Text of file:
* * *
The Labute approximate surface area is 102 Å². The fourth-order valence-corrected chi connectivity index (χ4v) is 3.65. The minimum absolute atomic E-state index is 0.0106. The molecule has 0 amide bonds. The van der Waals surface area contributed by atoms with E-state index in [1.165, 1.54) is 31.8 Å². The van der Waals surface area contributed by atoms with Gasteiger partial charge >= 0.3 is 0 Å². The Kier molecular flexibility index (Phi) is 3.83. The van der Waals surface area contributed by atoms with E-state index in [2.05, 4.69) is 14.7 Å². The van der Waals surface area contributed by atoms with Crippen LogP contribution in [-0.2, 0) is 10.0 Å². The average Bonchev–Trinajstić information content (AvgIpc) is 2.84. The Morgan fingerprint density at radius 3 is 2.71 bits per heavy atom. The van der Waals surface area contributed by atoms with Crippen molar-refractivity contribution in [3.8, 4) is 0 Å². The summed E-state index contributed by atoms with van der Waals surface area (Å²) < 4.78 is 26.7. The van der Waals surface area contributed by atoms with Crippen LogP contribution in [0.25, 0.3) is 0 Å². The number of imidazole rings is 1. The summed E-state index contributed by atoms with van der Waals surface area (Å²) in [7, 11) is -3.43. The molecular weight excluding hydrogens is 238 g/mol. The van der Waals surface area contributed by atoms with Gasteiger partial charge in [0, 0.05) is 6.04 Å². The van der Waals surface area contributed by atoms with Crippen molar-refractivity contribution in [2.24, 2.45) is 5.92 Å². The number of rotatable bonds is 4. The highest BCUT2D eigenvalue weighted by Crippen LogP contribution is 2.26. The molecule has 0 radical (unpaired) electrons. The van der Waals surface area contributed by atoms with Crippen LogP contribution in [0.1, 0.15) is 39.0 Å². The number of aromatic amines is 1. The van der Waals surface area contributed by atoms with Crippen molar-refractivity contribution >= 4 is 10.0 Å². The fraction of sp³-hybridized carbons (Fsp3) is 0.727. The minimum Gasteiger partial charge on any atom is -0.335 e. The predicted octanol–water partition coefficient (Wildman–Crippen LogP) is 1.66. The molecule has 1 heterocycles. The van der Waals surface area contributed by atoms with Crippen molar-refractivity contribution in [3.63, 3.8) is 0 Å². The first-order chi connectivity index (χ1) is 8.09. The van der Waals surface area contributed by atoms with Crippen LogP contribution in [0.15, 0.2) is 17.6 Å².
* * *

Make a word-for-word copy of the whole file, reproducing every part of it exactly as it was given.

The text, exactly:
The Labute approximate surface area is 102 Å². The fourth-order valence-corrected chi connectivity index (χ4v) is 3.65. The minimum absolute atomic E-state index is 0.0106. The molecule has 0 amide bonds. The van der Waals surface area contributed by atoms with E-state index in [1.165, 1.54) is 31.8 Å². The van der Waals surface area contributed by atoms with Gasteiger partial charge >= 0.3 is 0 Å². The Kier molecular flexibility index (Phi) is 3.83. The van der Waals surface area contributed by atoms with E-state index in [2.05, 4.69) is 14.7 Å². The van der Waals surface area contributed by atoms with Crippen LogP contribution in [-0.2, 0) is 10.0 Å². The average Bonchev–Trinajstić information content (AvgIpc) is 2.84. The Morgan fingerprint density at radius 3 is 2.71 bits per heavy atom. The van der Waals surface area contributed by atoms with Crippen molar-refractivity contribution in [3.8, 4) is 0 Å². The summed E-state index contributed by atoms with van der Waals surface area (Å²) < 4.78 is 26.7. The van der Waals surface area contributed by atoms with Crippen LogP contribution in [0.25, 0.3) is 0 Å². The number of imidazole rings is 1. The summed E-state index contributed by atoms with van der Waals surface area (Å²) in [7, 11) is -3.43. The molecular weight excluding hydrogens is 238 g/mol. The van der Waals surface area contributed by atoms with Gasteiger partial charge in [0, 0.05) is 6.04 Å². The van der Waals surface area contributed by atoms with Crippen molar-refractivity contribution in [2.24, 2.45) is 5.92 Å². The number of rotatable bonds is 4. The highest BCUT2D eigenvalue weighted by Crippen LogP contribution is 2.26. The molecule has 0 radical (unpaired) electrons. The van der Waals surface area contributed by atoms with Crippen LogP contribution in [0.1, 0.15) is 39.0 Å². The number of aromatic amines is 1. The van der Waals surface area contributed by atoms with Crippen molar-refractivity contribution >= 4 is 10.0 Å². The fraction of sp³-hybridized carbons (Fsp3) is 0.727. The minimum Gasteiger partial charge on any atom is -0.335 e. The predicted octanol–water partition coefficient (Wildman–Crippen LogP) is 1.66. The molecule has 1 heterocycles. The van der Waals surface area contributed by atoms with Crippen molar-refractivity contribution in [3.63, 3.8) is 0 Å². The first-order chi connectivity index (χ1) is 8.09. The van der Waals surface area contributed by atoms with Crippen LogP contribution in [0.15, 0.2) is 17.6 Å².